It is most likely that your pad controller has an option to control the responsiveness or sensitivity of the pads. This means that the input- or actual trigger-velocity is converted into an output velocity based on different available algorithms. There probably are some presets from which you can choose.

I suggest that you use a linear algorithm with no hit velocity conversion. This way you can learn to play dynamically right from the beginning.

Velocity curves

Also, check if your DAW and virtual drum module each have a feature that automatically limits or modifies the dynamic range of the incoming MIDI notes and set this feature to “off” if you want to learn to play dynamically.

I am not saying that you should never use these features. Certainly, you can use them, but I suggest using them only temporarily and purposefully (e.g. for electronic and metal music which often requires very constant drum sound volumes), but not permanently. The XpressPads finger drumming technique aims to help you improve your expressive playing. Limiting the dynamic range of MIDI data will make expressive playing almost impossible.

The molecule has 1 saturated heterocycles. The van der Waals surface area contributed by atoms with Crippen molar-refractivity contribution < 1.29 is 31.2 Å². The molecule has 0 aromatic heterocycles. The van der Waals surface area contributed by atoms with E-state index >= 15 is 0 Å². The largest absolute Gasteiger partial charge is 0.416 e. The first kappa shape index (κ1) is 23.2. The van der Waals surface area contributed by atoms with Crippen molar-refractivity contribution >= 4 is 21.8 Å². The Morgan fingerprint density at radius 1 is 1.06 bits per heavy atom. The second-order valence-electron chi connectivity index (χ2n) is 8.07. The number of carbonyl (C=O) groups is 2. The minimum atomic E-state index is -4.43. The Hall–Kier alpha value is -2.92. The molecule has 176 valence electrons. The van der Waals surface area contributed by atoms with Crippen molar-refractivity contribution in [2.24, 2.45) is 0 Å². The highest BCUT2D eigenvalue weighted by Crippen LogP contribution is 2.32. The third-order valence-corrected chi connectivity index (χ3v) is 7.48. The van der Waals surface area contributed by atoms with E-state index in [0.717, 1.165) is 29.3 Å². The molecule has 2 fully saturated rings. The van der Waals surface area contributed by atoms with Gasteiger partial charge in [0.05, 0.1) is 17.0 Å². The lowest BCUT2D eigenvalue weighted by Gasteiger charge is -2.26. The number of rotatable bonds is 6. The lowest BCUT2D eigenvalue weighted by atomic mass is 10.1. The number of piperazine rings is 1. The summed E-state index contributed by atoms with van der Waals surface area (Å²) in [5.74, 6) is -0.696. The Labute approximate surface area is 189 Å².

Don’t overdo it!

Although a pad controller is a relatively small device, finger drumming on it can be a physically and mentally exhausting activity, especially in the beginning. Remember that it is actually the brain that does a lot of the learning, and the brain needs to rest in order to digest what it has learned.

Sometimes it is really hard to stop playing, but don’t overdo it! When body parts start aching, it is time to take a break for at least a day or two. You don’t want to hurt yourself. A “typewriter’s cramp” is very annoying and can become so bad that one is not able to play for weeks. Don’t be afraid of not progressing fast enough. The XpressPads finger drumming technique is designed so that you can learn it quickly, but please understand that you cannot learn it all within four weeks. You will certainly progress very quickly if you stick to the rules, practice with continuity, and thoroughly complete the suggested training units.


Of course, speed is important in certain styles of music, but definitely not at the very beginning. When you start, it is important that you learn the concepts thoroughly and that you are able to play anything with the right accentuation and with a rock-solid time feeling. Faster playing does not equal better playing.

If time is not indicated in the exercise, practice the beats at a tempo that feels comfortable, except when the exercise is a speed exercise.